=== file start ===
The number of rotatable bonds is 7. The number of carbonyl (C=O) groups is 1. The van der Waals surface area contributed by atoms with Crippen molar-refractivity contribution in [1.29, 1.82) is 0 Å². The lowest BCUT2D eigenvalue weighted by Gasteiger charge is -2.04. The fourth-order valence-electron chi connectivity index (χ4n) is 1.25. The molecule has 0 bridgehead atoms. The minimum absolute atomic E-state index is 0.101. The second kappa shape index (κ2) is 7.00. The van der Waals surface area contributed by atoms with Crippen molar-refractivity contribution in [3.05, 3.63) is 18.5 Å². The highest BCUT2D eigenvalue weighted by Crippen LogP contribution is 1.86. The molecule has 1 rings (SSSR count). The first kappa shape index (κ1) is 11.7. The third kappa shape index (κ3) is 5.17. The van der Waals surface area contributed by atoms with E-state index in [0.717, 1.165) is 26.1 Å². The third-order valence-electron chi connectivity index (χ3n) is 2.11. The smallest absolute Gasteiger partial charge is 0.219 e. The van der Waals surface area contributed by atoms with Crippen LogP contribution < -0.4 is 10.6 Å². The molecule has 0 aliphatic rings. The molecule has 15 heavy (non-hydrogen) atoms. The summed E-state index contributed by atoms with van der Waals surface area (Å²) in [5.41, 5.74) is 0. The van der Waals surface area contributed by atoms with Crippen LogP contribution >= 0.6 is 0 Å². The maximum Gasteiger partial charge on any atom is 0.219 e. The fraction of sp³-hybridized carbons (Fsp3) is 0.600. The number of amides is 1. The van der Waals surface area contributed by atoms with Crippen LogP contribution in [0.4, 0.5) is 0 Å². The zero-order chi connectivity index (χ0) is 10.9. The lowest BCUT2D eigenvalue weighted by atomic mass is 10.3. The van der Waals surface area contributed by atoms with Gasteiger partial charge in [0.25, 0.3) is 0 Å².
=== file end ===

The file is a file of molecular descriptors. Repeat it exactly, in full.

The number of rotatable bonds is 7. The number of carbonyl (C=O) groups is 1. The van der Waals surface area contributed by atoms with Crippen molar-refractivity contribution in [1.29, 1.82) is 0 Å². The lowest BCUT2D eigenvalue weighted by Gasteiger charge is -2.04. The fourth-order valence-electron chi connectivity index (χ4n) is 1.25. The molecule has 0 bridgehead atoms. The minimum absolute atomic E-state index is 0.101. The second kappa shape index (κ2) is 7.00. The van der Waals surface area contributed by atoms with Crippen molar-refractivity contribution in [3.05, 3.63) is 18.5 Å². The highest BCUT2D eigenvalue weighted by Crippen LogP contribution is 1.86. The molecule has 1 rings (SSSR count). The first kappa shape index (κ1) is 11.7. The third kappa shape index (κ3) is 5.17. The van der Waals surface area contributed by atoms with E-state index in [0.717, 1.165) is 26.1 Å². The third-order valence-electron chi connectivity index (χ3n) is 2.11. The smallest absolute Gasteiger partial charge is 0.219 e. The van der Waals surface area contributed by atoms with Crippen LogP contribution < -0.4 is 10.6 Å². The molecule has 0 aliphatic rings. The molecule has 15 heavy (non-hydrogen) atoms. The summed E-state index contributed by atoms with van der Waals surface area (Å²) in [5.41, 5.74) is 0. The van der Waals surface area contributed by atoms with Crippen LogP contribution >= 0.6 is 0 Å². The maximum Gasteiger partial charge on any atom is 0.219 e. The fraction of sp³-hybridized carbons (Fsp3) is 0.600. The number of amides is 1. The van der Waals surface area contributed by atoms with Crippen LogP contribution in [0.4, 0.5) is 0 Å². The zero-order chi connectivity index (χ0) is 10.9. The lowest BCUT2D eigenvalue weighted by atomic mass is 10.3. The van der Waals surface area contributed by atoms with Gasteiger partial charge in [0.25, 0.3) is 0 Å².